However, in those pure power days of no super suits, no ultra compressing wraps, nor thick magnum belts, my “crazy” fast and heavy prep set was hardly superhuman – those reps were merely 4” QUARTER squats. Yet, as experience had taught, any sufficiently loaded partial lift not only races the ole adrenaline around, but also makes a regular, full movement exercise FEEL quite light! Perhaps as much MENTAL as physical, a monstrous overload still contracts and readies every portion of one’s body (even the brain awakens!), warming the entire musculature. Why, then, endure an energy-robbing process of excess light do-nothing sets?

Through ongoing experiments with the severe overload concept during my building years, I sought out a well known proponent with whom I had spoken to and corresponded – mighty Paul Anderson himself! It seems the World’s Strongest Man developed much of his phenomenal squatting poundage (1200+) by inserting magnum weight quarter squats in between sets of more normal full movement deep knee bends (if, indeed, 3 sets of 10 with a below parallel 800 # – no suit, wraps, nor drugs, can be considered “normal”!). Paul maintained that near limit partials only worked if one used them in direct conjunction with the actual lift that was intended to be strengthened. At that time, my competition squat had been absolutely stuck at 455, and knowing my gym mates would not appreciate two olympic bars being tied up, it was back to my home garage for four months! Of course, there was the obnoxious safety chains clanging around my 6′ exercise bar that had to be endured. I gutted out these supersets and constant loading/deloading without incident (you always have to be VERY aware with 5X+ bwt on quarter squats!). But rewards were great – during the next meet, a 500 pound state record was an easy opener!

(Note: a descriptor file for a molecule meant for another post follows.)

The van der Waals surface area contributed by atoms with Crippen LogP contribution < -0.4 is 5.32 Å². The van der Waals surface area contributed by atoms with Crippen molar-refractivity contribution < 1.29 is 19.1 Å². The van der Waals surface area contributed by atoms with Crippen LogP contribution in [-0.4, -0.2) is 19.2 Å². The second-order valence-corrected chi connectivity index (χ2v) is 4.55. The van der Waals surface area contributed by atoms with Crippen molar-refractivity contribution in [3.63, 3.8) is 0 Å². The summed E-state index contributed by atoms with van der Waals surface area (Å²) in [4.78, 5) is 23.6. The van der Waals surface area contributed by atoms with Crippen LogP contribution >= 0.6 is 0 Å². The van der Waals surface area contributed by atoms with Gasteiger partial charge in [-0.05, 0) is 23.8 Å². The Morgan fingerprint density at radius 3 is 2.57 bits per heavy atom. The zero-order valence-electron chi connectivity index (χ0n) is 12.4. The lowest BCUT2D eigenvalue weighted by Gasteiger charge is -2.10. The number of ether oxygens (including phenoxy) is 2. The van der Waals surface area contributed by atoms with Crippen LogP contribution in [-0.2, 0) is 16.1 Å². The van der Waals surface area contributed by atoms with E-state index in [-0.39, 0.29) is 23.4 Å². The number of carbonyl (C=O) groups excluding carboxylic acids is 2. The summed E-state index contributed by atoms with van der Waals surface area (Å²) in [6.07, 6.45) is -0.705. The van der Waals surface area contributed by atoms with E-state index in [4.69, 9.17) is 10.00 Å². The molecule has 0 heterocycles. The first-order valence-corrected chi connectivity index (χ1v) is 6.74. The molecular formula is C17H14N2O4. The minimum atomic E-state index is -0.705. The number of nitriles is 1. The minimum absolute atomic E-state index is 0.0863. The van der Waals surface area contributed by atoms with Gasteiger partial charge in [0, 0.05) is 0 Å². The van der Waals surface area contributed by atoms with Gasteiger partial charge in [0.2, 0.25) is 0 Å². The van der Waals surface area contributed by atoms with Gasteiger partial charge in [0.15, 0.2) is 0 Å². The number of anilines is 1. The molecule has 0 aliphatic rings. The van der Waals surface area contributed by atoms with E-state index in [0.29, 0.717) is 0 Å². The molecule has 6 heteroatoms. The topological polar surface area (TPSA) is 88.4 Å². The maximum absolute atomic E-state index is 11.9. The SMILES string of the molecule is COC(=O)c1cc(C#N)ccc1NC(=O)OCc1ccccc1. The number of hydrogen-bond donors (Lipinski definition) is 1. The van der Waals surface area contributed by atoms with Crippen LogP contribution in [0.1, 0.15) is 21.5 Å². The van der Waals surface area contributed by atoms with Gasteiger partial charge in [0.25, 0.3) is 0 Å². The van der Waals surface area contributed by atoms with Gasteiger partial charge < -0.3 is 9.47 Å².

These days my “Overload Warmup” (or “OW!”- a fitting name!) consists of our USAWA three official chain lifts – the hip lift, hand and thigh, and neck lift. Each can be seen and described on this website, in the rule book section. Easy to deploy in a garage gym, let’s just consider for now the “hand and thigh” lift. Most don’t own an official short handle and chain to do this lift, so simply rest a barbell in a power rack or on a quite high set of concrete blocks, such that it touches the upper thighs. Using an overhand grip, bury the fingers between the bar and your thighs (to LOCK them in) then just lean back slightly and stand up. Range of movement will only be ½ inch to 2 inches, and 4 to 6 reps will do the job, but will remind you why I’ve so named them (your fingers, traps, forearms, thighs, and everything else will scream “OW! OW! OW!”)!! START your workout with this movement, and any follow-up deadlift type will seem like a walk in the park! How heavy? Well, at 12 years old, my then 165 pound son Rob hefted an official pre teen world record 802 pounds that’s stood for 24 years now; more mature specialists often train with over 1100 pound hand and thighs.